Stephen Kellogg and The Sixers

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On Gift Horse, their second album for Vanguard and fifth studio effort overall, Stephen Kellogg and his bandmates— Kit “Goose” Karlson (keys, bass, vocals), Brian “Boots” Factor (drums, vocals) and Sam “Steamer” Getz (guitars, vocals)—bring the rich legacy of American rock & roll into the present tense. This is thrilling music, muscular, immediate and life-embracing, steeped in tradition but addressing the present moment boldly and eloquently.
 
To get to this point in their evolution, SK6ERS (as their loyal fans fondly refer to them) simply had to come to terms with their collective identity once and for all, and producer Mark Weinberg had a hand in getting them there.
 
“Every time you make a record, you learn a whole bunch of new things, and this was no different,” says Kellogg, who formed the Sixers with Karlson and Factor eight years ago in Western Massachusetts. “When we met with Mark, he encouraged us to be unapologetic about who we are, not masking our influences but embracing them and running with it. He kept reminding us, ‘You’re not gonna be Bob Seger if you spend your whole life trying. You’re Stephen Kellogg and the Sixers, so just play this music the way you write, from your hearts.’”
 
Kellogg chose to title the album Gift Horse for a clear-cut thematic reason. “When you name a record,” he says, “you’re looking for something that feels right. There’s the old saying, ‘Don’t look a gift horse in the mouth,’ which translated to me as showing appreciation for what you have.’ And I thought, that’s exactly what this record’s about - appreciation that I have a job right now in 2011, with all that’s going on economically in our country; appreciation for my family, because there’s nothing that I value more; and appreciation of America in general.”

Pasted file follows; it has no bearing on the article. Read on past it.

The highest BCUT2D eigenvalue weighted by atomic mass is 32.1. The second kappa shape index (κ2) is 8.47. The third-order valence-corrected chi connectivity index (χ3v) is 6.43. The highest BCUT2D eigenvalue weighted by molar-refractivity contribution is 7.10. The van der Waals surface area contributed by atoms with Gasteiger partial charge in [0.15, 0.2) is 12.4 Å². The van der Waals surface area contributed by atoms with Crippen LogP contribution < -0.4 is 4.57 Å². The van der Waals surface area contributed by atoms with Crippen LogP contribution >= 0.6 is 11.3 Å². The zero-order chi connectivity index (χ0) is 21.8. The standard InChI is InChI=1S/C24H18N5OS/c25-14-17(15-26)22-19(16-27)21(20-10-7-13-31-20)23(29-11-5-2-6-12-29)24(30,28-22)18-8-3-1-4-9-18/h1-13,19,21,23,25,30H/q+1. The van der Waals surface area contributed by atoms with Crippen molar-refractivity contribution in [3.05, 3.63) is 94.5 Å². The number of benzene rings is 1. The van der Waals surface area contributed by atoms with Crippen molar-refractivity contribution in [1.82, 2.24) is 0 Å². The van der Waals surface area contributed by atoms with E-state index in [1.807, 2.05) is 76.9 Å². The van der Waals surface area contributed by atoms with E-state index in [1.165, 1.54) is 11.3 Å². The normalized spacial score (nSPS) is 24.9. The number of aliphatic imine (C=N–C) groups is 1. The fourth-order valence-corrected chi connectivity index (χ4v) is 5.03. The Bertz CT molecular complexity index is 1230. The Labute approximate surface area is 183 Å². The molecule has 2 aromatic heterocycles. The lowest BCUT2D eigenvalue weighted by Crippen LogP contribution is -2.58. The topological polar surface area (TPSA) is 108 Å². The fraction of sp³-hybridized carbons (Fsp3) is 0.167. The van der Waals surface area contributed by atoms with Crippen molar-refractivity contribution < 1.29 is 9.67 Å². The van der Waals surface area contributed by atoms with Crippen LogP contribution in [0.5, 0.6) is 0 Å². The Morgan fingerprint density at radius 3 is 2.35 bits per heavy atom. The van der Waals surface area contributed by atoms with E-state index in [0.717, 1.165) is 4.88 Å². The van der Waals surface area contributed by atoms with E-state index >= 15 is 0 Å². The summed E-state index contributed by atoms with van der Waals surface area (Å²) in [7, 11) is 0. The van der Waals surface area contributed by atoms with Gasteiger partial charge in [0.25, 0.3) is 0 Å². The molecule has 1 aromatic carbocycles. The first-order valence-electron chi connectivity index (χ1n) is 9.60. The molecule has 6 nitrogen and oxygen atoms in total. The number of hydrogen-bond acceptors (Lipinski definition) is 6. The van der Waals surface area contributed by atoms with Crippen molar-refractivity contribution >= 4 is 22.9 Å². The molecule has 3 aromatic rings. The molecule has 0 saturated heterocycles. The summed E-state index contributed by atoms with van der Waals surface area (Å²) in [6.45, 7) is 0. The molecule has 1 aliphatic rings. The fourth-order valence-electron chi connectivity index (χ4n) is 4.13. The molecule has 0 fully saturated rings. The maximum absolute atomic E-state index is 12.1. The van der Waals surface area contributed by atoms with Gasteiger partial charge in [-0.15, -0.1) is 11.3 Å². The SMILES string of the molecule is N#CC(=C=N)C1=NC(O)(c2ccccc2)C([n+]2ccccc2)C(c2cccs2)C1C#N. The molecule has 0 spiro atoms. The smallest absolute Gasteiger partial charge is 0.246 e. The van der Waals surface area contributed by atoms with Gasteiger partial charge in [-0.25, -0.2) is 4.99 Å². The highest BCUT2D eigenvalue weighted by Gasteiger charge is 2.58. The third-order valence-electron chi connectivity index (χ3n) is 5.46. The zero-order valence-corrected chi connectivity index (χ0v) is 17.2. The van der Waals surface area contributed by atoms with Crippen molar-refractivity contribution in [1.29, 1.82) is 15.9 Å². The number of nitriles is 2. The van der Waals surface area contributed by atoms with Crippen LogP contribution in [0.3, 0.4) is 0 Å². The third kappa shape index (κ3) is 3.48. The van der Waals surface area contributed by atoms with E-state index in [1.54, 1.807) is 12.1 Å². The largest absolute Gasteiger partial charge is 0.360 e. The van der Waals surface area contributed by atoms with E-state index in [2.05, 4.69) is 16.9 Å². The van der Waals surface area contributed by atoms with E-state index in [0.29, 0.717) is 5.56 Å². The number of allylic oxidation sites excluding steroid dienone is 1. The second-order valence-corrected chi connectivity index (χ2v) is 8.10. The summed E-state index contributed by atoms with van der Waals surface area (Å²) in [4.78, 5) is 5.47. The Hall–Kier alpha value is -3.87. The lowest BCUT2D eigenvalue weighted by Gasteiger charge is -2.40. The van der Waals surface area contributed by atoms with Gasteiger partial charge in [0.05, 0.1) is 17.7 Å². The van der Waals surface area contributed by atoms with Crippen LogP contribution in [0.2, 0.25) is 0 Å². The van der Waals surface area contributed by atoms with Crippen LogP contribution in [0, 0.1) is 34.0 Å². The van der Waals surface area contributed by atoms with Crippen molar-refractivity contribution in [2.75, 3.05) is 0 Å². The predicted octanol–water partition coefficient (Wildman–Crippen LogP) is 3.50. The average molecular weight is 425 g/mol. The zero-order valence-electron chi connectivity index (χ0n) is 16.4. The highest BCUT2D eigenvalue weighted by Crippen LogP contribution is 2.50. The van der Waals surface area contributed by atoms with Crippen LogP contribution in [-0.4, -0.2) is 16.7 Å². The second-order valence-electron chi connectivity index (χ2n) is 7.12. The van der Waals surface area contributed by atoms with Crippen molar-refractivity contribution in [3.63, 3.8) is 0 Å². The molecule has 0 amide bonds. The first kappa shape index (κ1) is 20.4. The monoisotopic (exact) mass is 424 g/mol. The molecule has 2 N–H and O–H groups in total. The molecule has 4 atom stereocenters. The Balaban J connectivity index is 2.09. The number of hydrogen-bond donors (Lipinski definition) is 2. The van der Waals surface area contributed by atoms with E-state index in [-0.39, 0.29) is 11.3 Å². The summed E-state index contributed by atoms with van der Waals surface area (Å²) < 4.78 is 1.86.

By and large, the songs of Gift Horse are real-life narratives, most of them directly relating to personal experiences.  “1993,” recounts Kellogg’s relationship with the childhood sweetheart who became his wife; the highway anthem “Who We Are, Who We’ll Become” is based on a piece of grandfatherly wisdom; “Watch You Grow” poignantly expresses a father’s love; “Song for Lovers” considers mortality in the context of a lifelong relationship; and “We Belong Here” is the album’s string-laden thematic centerpiece
 
“There’s not one lyric on the record that’s not about me or somebody I know,” he points out. “It’s gotten to the point on the last three records where my family is such a big theme, and I decided to close this one with ‘Noelle, Noelle,’ which is about our youngest daughter. The last verse is, ‘Someone asked me just the other day/ “How many songs you gonna write about those kids and the one you took for life?”/I just smile and say “As many as it takes.”’ I wrote the last two songs on the record, ‘Roots and Wings’ and ‘Noelle, Noelle,’ while we were making it. I realized I had more to say about the subject of family, and that makes me think it’s got to be a huge thing for a lot of people. So I try to write in a way that’s going to positively impact people without being too obvious or literal.”
 
At the same time, the album is set against the broader tableau of … Read More

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Stephen Kellogg and The Sixers

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